September 1, 2020

Finding Air with the Long Tee

Photo by: Obi Onyeador via Unsplash

When new employees join the Comm School, they are asked to share a unique nonacademic quality about themselves. Mine is that I have pretty good muscle memory.

Having dependable muscle memory is a good thing for an occasional golfer like me. My swing is always there; the unknown is whether or not I take the correct steps to set myself up for success. When I play golf with my husband, Toby, he always reminds me as we walk to the first tee box to “tee the ball up high.”

If the ball is teed up too low to the ground, I will whiff it, and the ball will dribble off the tee and not go very far. There is nothing more embarrassing than whiffing on the first hole.

Yet, when I tee my ball up high, it is much more likely that I will make clean contact with the sweet spot of the club head and the ball will get incredible lift and thus travel farther.

There are two ways to increase the height of your tee. One is to not put the tee into the ground quite so deep. Which is actually not as easy as you might think because once you put the tee in the ground you have to reach down and fiddle with it to get the perfect height.

The second fix is to use a long tee.

When I tee the ball up on a long tee, I can take a swing and see the ball fly 225 yards, straight down the fairway, and possibly get it on the green. This is what I like to call finding air with the long tee.

Over the months of May and June, while I was preparing to take this role, I talked with over 100 people about McIntire, and I thought about how best to start this role in the midst of a global pandemic. I asked myself: How does one come in to a school as high performing as this one and build upon the good work that has been done over the last couple of decades? And what occurred to me is that—like my golf swing—which I can count on to be consistently powerful—there is no need to change what we do. We just need to examine how we do it. In the middle of all this chaos, to get a strategic foothold in terms of both the tasks at hand and the future before us, we need to put in a longer tee.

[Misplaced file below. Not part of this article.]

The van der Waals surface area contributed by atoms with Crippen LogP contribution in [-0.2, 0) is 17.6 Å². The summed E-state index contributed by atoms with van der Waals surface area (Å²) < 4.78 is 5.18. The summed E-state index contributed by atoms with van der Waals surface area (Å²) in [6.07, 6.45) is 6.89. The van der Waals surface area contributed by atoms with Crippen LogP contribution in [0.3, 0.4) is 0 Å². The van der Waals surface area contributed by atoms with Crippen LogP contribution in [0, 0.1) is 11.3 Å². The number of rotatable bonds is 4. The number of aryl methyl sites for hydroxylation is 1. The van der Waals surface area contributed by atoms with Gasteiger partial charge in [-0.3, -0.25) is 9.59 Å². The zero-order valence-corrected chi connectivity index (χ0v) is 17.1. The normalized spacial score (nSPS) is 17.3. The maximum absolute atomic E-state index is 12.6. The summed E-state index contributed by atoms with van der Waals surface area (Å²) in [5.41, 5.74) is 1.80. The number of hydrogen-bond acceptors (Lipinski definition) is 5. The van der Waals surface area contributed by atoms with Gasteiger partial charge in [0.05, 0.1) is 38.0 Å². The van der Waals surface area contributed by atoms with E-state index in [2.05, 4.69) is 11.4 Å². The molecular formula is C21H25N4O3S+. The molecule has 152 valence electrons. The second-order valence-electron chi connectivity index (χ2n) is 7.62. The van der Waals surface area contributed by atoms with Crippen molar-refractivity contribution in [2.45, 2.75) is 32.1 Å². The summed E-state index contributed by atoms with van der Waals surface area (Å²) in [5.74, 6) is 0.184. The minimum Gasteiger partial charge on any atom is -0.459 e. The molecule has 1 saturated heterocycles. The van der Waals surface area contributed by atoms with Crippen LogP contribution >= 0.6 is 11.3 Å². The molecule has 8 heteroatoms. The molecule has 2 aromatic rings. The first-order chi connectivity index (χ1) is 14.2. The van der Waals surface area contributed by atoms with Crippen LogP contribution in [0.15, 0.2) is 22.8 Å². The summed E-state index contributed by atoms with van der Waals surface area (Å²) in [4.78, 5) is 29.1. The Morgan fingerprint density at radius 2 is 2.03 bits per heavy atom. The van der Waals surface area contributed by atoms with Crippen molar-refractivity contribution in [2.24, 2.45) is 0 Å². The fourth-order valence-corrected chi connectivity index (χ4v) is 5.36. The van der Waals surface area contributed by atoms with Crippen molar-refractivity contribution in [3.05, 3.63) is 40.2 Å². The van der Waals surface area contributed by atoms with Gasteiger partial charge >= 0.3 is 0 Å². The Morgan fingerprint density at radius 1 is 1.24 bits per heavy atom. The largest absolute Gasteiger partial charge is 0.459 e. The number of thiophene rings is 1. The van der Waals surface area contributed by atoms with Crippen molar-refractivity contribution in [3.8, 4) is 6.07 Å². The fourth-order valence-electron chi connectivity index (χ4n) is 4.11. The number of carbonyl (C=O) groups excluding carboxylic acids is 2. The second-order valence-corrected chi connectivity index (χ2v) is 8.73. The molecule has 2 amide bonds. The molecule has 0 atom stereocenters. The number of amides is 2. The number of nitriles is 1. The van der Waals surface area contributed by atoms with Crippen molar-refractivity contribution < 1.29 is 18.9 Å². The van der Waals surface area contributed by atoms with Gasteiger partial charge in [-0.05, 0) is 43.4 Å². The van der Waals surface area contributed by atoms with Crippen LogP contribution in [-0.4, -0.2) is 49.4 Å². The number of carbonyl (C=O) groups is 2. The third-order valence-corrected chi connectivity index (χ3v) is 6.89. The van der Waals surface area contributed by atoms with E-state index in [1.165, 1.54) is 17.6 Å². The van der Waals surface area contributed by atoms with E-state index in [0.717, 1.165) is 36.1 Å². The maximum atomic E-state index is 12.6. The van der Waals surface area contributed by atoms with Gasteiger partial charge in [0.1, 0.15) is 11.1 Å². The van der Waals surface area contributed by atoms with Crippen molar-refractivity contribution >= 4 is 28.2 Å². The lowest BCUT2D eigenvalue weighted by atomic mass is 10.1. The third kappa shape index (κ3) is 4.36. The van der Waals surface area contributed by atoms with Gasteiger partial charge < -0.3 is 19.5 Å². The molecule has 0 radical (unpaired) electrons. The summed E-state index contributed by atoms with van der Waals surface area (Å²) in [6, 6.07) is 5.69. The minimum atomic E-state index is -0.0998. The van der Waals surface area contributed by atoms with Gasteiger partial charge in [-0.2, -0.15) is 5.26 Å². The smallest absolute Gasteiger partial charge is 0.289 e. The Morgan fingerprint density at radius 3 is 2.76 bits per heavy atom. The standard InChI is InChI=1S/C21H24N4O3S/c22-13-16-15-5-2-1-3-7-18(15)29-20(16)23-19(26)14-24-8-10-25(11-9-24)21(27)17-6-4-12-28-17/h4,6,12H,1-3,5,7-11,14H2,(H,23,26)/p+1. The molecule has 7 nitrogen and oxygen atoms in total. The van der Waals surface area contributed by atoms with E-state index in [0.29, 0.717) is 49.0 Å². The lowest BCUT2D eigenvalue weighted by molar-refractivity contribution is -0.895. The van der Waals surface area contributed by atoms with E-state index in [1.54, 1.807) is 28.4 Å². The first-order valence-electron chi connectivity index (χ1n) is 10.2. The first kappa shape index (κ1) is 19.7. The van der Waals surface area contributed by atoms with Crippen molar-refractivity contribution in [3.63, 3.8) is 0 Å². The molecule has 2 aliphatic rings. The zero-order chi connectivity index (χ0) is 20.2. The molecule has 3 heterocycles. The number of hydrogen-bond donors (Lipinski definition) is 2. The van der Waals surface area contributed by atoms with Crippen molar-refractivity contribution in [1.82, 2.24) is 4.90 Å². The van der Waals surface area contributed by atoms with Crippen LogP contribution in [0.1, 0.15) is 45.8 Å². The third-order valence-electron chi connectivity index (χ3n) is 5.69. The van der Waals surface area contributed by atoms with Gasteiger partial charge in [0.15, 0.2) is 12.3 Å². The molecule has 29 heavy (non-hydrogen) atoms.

To me, the strategic agenda that the staff and faculty are crafting to govern our work over the next 12-18 months is our means of finding air with the long tee.

The focus is only on 12-18 months because the hope is that by next summer or fall, the tremendous uncertainty we are currently facing will have subsided and we can undertake a rigorous strategic planning process that includes all of the constituents across the McIntire community. We are setting McIntire up for future success by creating some margin and some separation for ourselves. We will not just check the box on this year because there are challenges—like many of our peers are doing. Rather, by taking steps to set the stage for success, we will take our perfect swing, and get abundant air…ambitious air…amazing air.

We will use the long tees to get air so that we are in the fairway and, with any luck, we will find ourselves on the green, ready to putt it out while others are still whiffing back at the tee box.

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